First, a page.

Economist Derides 'Mad Max' Analysis That Claims Brexit Will Be Good For Britain

It contains 'a flat out misstatement of the Government’s position'.

A new report claiming that damning Brexit forecasts are flawed is itself based on a series of errors, a leading economist has said.

A group called Economists For Free Trade (EFFT) released a document on Wednesday aimed at countering the gloomy outlook of Government reports leaked last month that suggested even the most optimistic Brexit scenario would lead to a two percent reduction in economic growth.

Armed with “a bit of detective work” and some “more positive assumptions”, four economists have concluded “that leaving the EU will boost the country’s economy by 2-4 per cent”.

Their conclusions were lauded by the pro-Leave Daily Express as proof “Project Fear” had been “THWARTED” because “civil servants put WRONG data into Brexit impact study”.

Speaking on BBC Radio 4′s Today programme on Wednesday morning, one of the report’s authors, Julian Jessop, said: “We’ve had to do a bit of detective work because of course the latest Treasury report hasn’t been published but we have worked out the model that they are using and we’ve basically taken the same model and made three important changes.

“First of all we’ve actually modelled what the Government policy actually is.”

The report states:

Let us summarise the benchmark trade policy assumptions of the Government as ‘general free trade [GFT] with the non-EU world’ plus a ‘close relationship with the EU’, such as ‘Canada +’. We can approximate ‘general free trade’ by ‘unilateral free trade’.

Jonathan Portes, Professor of Economics and Public Policy at Kings College London, told HuffPost UK this is an error, saying: “The Government has explicitly said its policy is not unilateral free trade, that’s just not true.

“Michael Gove has said that in response to a direct question. That’s just a flat out misstatement of the Government’s position.”

The second error Portes identified calls for the total elimination of non-tariff barriers and doing anything else would be “non-sensical”.

Portes added: “So they’re saying that the Government’s policy is GFT and that free trade means not just no Euro tariffs but no non-tariff barriers. Well, what are non-tariff barriers? Well us saying at the barrier ‘your sofa has to meet European fire safety standards’ or similar.

“What they are quite literally saying here is no safety standards, no environmental standards, no health standards, no food standards - nothing. On everything that’s imported.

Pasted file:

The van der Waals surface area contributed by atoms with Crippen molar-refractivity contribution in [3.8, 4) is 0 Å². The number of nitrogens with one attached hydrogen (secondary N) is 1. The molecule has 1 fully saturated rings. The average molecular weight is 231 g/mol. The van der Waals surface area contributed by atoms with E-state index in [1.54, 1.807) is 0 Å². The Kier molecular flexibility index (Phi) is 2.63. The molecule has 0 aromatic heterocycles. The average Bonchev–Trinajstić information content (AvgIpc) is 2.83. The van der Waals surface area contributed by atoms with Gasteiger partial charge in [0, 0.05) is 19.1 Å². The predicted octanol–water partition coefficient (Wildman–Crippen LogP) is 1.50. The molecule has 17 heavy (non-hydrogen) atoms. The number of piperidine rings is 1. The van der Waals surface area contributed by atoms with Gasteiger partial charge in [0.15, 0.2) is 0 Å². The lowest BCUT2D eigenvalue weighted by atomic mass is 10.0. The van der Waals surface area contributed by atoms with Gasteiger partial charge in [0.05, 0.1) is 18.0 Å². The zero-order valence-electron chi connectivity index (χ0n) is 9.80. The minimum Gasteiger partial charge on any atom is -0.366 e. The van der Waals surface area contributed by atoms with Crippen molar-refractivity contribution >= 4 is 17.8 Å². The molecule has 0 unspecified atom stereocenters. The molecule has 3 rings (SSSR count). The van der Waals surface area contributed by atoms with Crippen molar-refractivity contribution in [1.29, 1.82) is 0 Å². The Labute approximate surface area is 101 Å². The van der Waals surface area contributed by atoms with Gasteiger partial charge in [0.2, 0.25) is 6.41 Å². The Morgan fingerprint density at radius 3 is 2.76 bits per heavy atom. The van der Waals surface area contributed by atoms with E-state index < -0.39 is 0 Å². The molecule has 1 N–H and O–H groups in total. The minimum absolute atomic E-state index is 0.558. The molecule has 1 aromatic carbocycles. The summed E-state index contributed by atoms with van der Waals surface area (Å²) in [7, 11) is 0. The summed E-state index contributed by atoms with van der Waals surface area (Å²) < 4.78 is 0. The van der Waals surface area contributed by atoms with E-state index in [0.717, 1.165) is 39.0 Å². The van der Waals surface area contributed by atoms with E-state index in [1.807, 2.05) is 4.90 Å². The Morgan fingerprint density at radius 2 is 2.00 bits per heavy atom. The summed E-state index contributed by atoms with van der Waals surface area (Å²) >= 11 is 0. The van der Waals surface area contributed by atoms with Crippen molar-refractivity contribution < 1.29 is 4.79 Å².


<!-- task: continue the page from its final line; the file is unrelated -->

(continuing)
“You could import literally anything to this country.”

Thirdly, the report also makes one other big assumption.

... we have assumed for the purposes of modelling that border costs are effectively zero.

This will not be the case but was apparently done for “simplification”.

A UK filled with dangerous goods and pollution-spewing vehicles seems to have reminded Portes of comments made by David Davis recently.

Portes said:

“This is literally a Mad Max Brexit that they're trying to model.”

Jessop sought to paint a rosy picture on Today, saying: “The key point here is we’re using the same model but we’re using more sensible and credible assumptions and we’ve come up with positive numbers rather then negative numbers.”

HuffPost UK asked EFFT three questions, the first of which was if their incorrect “credible assumptions” made their report null and void.

  • You describe failing to to eliminate non-tariff barriers as “non-sensical” but Gove has said the Government will do just that - doesn’t this make your report null and void?

  • Assuming they did do that, is a UK which imports pretty much anything without any consideration of safety and health standards no desirable?

  • Is assuming “border costs effectively zero” a sensible approach to modelling when there are bound to be costs associated?

Their response skipped the first question entirely, saying:

  • On the points you raise - non-tariff barriers are discriminatory whether standards or anti-dumping duties or quotas or threats of duties etc. Of course we will have standards - who does not?!

  • On costs of border we are simply using WTO rules which say they must be virtual except in rare circumstances. Also world bank data that shows for main developed countries almost 100% of border traffic goes physically unchecked.


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